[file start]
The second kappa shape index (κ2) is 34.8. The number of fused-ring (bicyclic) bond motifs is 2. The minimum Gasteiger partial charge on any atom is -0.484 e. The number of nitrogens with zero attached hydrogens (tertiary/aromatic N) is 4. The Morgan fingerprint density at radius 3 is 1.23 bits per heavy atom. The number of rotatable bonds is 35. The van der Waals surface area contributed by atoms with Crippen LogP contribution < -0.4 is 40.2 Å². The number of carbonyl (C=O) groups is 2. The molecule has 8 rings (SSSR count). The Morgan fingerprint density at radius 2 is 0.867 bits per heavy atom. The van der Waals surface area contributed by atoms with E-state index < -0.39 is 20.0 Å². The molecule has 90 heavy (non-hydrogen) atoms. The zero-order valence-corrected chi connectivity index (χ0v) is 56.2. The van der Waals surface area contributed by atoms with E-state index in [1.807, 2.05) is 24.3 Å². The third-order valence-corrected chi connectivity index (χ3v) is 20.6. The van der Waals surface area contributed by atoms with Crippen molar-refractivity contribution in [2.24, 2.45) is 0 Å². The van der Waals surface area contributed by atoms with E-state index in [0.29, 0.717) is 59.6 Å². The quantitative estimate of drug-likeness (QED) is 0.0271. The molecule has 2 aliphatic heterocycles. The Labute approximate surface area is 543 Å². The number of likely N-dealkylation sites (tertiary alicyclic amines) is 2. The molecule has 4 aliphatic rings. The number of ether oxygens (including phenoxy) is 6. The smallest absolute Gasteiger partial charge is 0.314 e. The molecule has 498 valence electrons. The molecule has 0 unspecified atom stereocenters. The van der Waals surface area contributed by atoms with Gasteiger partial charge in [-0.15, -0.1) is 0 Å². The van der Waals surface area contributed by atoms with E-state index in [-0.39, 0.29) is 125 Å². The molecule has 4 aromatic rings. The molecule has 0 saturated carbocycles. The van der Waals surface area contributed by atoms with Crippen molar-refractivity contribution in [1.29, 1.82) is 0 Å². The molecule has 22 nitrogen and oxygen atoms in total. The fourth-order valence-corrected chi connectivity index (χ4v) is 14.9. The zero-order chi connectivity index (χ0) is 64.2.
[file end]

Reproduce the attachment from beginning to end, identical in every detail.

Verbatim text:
The second kappa shape index (κ2) is 34.8. The number of fused-ring (bicyclic) bond motifs is 2. The minimum Gasteiger partial charge on any atom is -0.484 e. The number of nitrogens with zero attached hydrogens (tertiary/aromatic N) is 4. The Morgan fingerprint density at radius 3 is 1.23 bits per heavy atom. The number of rotatable bonds is 35. The van der Waals surface area contributed by atoms with Crippen LogP contribution < -0.4 is 40.2 Å². The number of carbonyl (C=O) groups is 2. The molecule has 8 rings (SSSR count). The Morgan fingerprint density at radius 2 is 0.867 bits per heavy atom. The van der Waals surface area contributed by atoms with E-state index < -0.39 is 20.0 Å². The molecule has 90 heavy (non-hydrogen) atoms. The zero-order valence-corrected chi connectivity index (χ0v) is 56.2. The van der Waals surface area contributed by atoms with E-state index in [1.807, 2.05) is 24.3 Å². The third-order valence-corrected chi connectivity index (χ3v) is 20.6. The van der Waals surface area contributed by atoms with Crippen molar-refractivity contribution in [2.24, 2.45) is 0 Å². The van der Waals surface area contributed by atoms with E-state index in [0.29, 0.717) is 59.6 Å². The quantitative estimate of drug-likeness (QED) is 0.0271. The molecule has 2 aliphatic heterocycles. The Labute approximate surface area is 543 Å². The number of likely N-dealkylation sites (tertiary alicyclic amines) is 2. The molecule has 4 aliphatic rings. The number of ether oxygens (including phenoxy) is 6. The smallest absolute Gasteiger partial charge is 0.314 e. The molecule has 498 valence electrons. The molecule has 0 unspecified atom stereocenters. The van der Waals surface area contributed by atoms with Gasteiger partial charge in [-0.15, -0.1) is 0 Å². The van der Waals surface area contributed by atoms with E-state index in [-0.39, 0.29) is 125 Å². The molecule has 4 aromatic rings. The molecule has 0 saturated carbocycles. The van der Waals surface area contributed by atoms with Crippen molar-refractivity contribution in [1.29, 1.82) is 0 Å². The molecule has 22 nitrogen and oxygen atoms in total. The fourth-order valence-corrected chi connectivity index (χ4v) is 14.9. The zero-order chi connectivity index (χ0) is 64.2.